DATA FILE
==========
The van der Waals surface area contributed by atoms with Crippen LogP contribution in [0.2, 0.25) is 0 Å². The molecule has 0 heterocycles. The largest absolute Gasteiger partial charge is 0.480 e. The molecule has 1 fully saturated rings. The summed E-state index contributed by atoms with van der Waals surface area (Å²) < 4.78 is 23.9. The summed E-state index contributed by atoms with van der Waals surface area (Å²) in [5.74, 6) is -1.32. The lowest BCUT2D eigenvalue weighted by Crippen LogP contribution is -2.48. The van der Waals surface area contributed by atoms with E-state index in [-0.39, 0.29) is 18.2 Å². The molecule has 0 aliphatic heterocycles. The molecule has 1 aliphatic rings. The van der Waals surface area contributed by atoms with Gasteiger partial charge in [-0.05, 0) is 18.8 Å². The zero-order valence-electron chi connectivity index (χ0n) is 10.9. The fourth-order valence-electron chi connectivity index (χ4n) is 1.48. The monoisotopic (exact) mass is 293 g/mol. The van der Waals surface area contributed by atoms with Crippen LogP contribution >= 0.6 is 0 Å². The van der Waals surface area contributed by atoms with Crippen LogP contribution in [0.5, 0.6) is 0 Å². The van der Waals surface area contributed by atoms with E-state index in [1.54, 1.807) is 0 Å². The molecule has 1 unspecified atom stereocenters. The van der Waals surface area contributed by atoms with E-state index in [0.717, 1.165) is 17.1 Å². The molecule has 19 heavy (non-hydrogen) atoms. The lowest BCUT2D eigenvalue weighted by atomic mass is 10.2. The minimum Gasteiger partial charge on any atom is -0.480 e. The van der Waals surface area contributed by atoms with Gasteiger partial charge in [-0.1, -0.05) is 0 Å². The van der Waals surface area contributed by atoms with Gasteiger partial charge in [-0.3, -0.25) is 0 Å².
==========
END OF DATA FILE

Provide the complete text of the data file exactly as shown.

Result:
The van der Waals surface area contributed by atoms with Crippen LogP contribution in [0.2, 0.25) is 0 Å². The molecule has 0 heterocycles. The largest absolute Gasteiger partial charge is 0.480 e. The molecule has 1 fully saturated rings. The summed E-state index contributed by atoms with van der Waals surface area (Å²) < 4.78 is 23.9. The summed E-state index contributed by atoms with van der Waals surface area (Å²) in [5.74, 6) is -1.32. The lowest BCUT2D eigenvalue weighted by Crippen LogP contribution is -2.48. The van der Waals surface area contributed by atoms with E-state index in [-0.39, 0.29) is 18.2 Å². The molecule has 0 aliphatic heterocycles. The molecule has 1 aliphatic rings. The van der Waals surface area contributed by atoms with Gasteiger partial charge in [-0.05, 0) is 18.8 Å². The zero-order valence-electron chi connectivity index (χ0n) is 10.9. The fourth-order valence-electron chi connectivity index (χ4n) is 1.48. The monoisotopic (exact) mass is 293 g/mol. The van der Waals surface area contributed by atoms with Crippen LogP contribution >= 0.6 is 0 Å². The van der Waals surface area contributed by atoms with Crippen LogP contribution in [0.5, 0.6) is 0 Å². The van der Waals surface area contributed by atoms with E-state index in [1.54, 1.807) is 0 Å². The molecule has 1 unspecified atom stereocenters. The van der Waals surface area contributed by atoms with E-state index in [0.717, 1.165) is 17.1 Å². The molecule has 19 heavy (non-hydrogen) atoms. The lowest BCUT2D eigenvalue weighted by atomic mass is 10.2. The minimum Gasteiger partial charge on any atom is -0.480 e. The van der Waals surface area contributed by atoms with Gasteiger partial charge in [-0.1, -0.05) is 0 Å². The van der Waals surface area contributed by atoms with Gasteiger partial charge in [-0.3, -0.25) is 0 Å².